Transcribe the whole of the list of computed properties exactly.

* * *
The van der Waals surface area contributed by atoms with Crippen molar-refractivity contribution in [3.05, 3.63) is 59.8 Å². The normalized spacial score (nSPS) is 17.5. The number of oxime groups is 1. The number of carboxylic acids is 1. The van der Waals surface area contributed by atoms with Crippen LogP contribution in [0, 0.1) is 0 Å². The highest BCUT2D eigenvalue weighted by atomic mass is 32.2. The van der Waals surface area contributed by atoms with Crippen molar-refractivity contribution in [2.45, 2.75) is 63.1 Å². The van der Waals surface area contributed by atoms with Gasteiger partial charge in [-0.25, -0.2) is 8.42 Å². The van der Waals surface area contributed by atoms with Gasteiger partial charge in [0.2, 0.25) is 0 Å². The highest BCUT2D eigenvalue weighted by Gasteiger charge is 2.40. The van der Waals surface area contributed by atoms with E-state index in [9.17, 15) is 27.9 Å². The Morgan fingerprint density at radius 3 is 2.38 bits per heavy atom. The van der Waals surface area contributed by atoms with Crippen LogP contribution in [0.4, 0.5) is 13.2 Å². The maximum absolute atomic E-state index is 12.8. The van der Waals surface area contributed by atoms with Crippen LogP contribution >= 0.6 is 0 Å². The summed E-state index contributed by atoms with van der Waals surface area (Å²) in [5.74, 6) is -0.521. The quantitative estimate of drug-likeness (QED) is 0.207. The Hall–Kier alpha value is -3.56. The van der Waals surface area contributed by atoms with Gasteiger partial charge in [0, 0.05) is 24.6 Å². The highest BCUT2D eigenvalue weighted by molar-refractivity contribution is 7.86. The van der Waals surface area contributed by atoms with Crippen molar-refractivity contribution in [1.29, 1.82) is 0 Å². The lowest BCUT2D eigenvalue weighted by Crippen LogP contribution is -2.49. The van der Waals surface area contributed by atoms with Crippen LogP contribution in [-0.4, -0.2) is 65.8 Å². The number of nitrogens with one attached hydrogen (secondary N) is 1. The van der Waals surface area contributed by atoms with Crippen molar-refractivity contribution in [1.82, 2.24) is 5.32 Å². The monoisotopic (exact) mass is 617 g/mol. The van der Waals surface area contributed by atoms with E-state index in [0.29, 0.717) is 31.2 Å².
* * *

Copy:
The van der Waals surface area contributed by atoms with Crippen molar-refractivity contribution in [3.05, 3.63) is 59.8 Å². The normalized spacial score (nSPS) is 17.5. The number of oxime groups is 1. The number of carboxylic acids is 1. The van der Waals surface area contributed by atoms with Crippen LogP contribution in [0, 0.1) is 0 Å². The highest BCUT2D eigenvalue weighted by atomic mass is 32.2. The van der Waals surface area contributed by atoms with Crippen molar-refractivity contribution in [2.45, 2.75) is 63.1 Å². The van der Waals surface area contributed by atoms with Gasteiger partial charge in [-0.25, -0.2) is 8.42 Å². The van der Waals surface area contributed by atoms with Gasteiger partial charge in [0.2, 0.25) is 0 Å². The highest BCUT2D eigenvalue weighted by Gasteiger charge is 2.40. The van der Waals surface area contributed by atoms with E-state index in [9.17, 15) is 27.9 Å². The Morgan fingerprint density at radius 3 is 2.38 bits per heavy atom. The van der Waals surface area contributed by atoms with Crippen LogP contribution in [0.4, 0.5) is 13.2 Å². The maximum absolute atomic E-state index is 12.8. The van der Waals surface area contributed by atoms with Crippen LogP contribution >= 0.6 is 0 Å². The summed E-state index contributed by atoms with van der Waals surface area (Å²) in [5.74, 6) is -0.521. The quantitative estimate of drug-likeness (QED) is 0.207. The Hall–Kier alpha value is -3.56. The van der Waals surface area contributed by atoms with Gasteiger partial charge in [0, 0.05) is 24.6 Å². The highest BCUT2D eigenvalue weighted by molar-refractivity contribution is 7.86. The van der Waals surface area contributed by atoms with Crippen molar-refractivity contribution in [1.29, 1.82) is 0 Å². The lowest BCUT2D eigenvalue weighted by Crippen LogP contribution is -2.49. The van der Waals surface area contributed by atoms with Crippen LogP contribution in [-0.4, -0.2) is 65.8 Å². The number of nitrogens with one attached hydrogen (secondary N) is 1. The van der Waals surface area contributed by atoms with Crippen molar-refractivity contribution in [1.82, 2.24) is 5.32 Å². The monoisotopic (exact) mass is 617 g/mol. The van der Waals surface area contributed by atoms with E-state index in [0.29, 0.717) is 31.2 Å².